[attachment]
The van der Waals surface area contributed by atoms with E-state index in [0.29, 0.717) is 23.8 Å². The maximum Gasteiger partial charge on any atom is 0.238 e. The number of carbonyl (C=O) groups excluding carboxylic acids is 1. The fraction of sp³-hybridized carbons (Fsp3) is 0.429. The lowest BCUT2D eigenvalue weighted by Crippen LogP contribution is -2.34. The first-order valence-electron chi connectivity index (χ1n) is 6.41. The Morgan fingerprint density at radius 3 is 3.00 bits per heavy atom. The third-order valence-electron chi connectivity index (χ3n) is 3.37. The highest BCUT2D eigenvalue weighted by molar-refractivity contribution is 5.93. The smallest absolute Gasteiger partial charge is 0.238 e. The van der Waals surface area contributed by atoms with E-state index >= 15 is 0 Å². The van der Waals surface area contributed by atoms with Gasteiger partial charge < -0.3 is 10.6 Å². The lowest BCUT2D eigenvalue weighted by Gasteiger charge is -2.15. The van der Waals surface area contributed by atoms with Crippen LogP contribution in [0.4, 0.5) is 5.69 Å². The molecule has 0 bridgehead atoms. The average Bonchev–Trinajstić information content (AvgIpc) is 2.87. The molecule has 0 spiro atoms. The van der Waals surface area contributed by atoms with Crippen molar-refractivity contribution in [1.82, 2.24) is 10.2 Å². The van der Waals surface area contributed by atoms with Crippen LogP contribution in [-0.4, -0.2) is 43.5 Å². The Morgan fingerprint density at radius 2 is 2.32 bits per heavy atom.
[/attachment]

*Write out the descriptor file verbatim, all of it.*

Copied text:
The van der Waals surface area contributed by atoms with E-state index in [0.29, 0.717) is 23.8 Å². The maximum Gasteiger partial charge on any atom is 0.238 e. The number of carbonyl (C=O) groups excluding carboxylic acids is 1. The fraction of sp³-hybridized carbons (Fsp3) is 0.429. The lowest BCUT2D eigenvalue weighted by Crippen LogP contribution is -2.34. The first-order valence-electron chi connectivity index (χ1n) is 6.41. The Morgan fingerprint density at radius 3 is 3.00 bits per heavy atom. The third-order valence-electron chi connectivity index (χ3n) is 3.37. The highest BCUT2D eigenvalue weighted by molar-refractivity contribution is 5.93. The smallest absolute Gasteiger partial charge is 0.238 e. The van der Waals surface area contributed by atoms with E-state index >= 15 is 0 Å². The van der Waals surface area contributed by atoms with Gasteiger partial charge < -0.3 is 10.6 Å². The lowest BCUT2D eigenvalue weighted by Gasteiger charge is -2.15. The van der Waals surface area contributed by atoms with Crippen LogP contribution in [0.4, 0.5) is 5.69 Å². The molecule has 0 bridgehead atoms. The average Bonchev–Trinajstić information content (AvgIpc) is 2.87. The molecule has 0 spiro atoms. The van der Waals surface area contributed by atoms with Crippen molar-refractivity contribution in [1.82, 2.24) is 10.2 Å². The van der Waals surface area contributed by atoms with Crippen LogP contribution in [-0.4, -0.2) is 43.5 Å². The Morgan fingerprint density at radius 2 is 2.32 bits per heavy atom.